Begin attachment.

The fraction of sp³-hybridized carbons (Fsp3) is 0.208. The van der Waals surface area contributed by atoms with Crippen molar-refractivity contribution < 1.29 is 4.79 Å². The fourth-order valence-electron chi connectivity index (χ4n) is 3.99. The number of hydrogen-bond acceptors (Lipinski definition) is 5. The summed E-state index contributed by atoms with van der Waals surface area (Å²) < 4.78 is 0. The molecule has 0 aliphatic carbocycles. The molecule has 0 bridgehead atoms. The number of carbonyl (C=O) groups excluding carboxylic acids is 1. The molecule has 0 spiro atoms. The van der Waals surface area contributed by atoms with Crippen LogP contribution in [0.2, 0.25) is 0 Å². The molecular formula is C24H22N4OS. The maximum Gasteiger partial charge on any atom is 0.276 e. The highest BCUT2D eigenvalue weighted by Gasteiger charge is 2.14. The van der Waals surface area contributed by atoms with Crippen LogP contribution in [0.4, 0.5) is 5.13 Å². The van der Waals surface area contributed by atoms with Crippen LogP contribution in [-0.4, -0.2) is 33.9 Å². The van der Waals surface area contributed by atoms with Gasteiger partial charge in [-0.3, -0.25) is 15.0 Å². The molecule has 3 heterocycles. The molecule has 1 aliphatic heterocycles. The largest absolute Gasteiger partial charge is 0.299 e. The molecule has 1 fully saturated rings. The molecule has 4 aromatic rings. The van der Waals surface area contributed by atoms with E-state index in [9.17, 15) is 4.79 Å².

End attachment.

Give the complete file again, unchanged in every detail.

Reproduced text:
The fraction of sp³-hybridized carbons (Fsp3) is 0.208. The van der Waals surface area contributed by atoms with Crippen molar-refractivity contribution < 1.29 is 4.79 Å². The fourth-order valence-electron chi connectivity index (χ4n) is 3.99. The number of hydrogen-bond acceptors (Lipinski definition) is 5. The summed E-state index contributed by atoms with van der Waals surface area (Å²) < 4.78 is 0. The molecule has 0 aliphatic carbocycles. The molecule has 0 bridgehead atoms. The number of carbonyl (C=O) groups excluding carboxylic acids is 1. The molecule has 0 spiro atoms. The van der Waals surface area contributed by atoms with Crippen LogP contribution in [0.2, 0.25) is 0 Å². The molecular formula is C24H22N4OS. The maximum Gasteiger partial charge on any atom is 0.276 e. The highest BCUT2D eigenvalue weighted by Gasteiger charge is 2.14. The van der Waals surface area contributed by atoms with Crippen LogP contribution in [0.4, 0.5) is 5.13 Å². The van der Waals surface area contributed by atoms with Crippen LogP contribution in [-0.4, -0.2) is 33.9 Å². The van der Waals surface area contributed by atoms with Gasteiger partial charge in [-0.3, -0.25) is 15.0 Å². The molecule has 3 heterocycles. The molecule has 1 aliphatic heterocycles. The largest absolute Gasteiger partial charge is 0.299 e. The molecule has 1 fully saturated rings. The molecule has 4 aromatic rings. The van der Waals surface area contributed by atoms with E-state index in [9.17, 15) is 4.79 Å².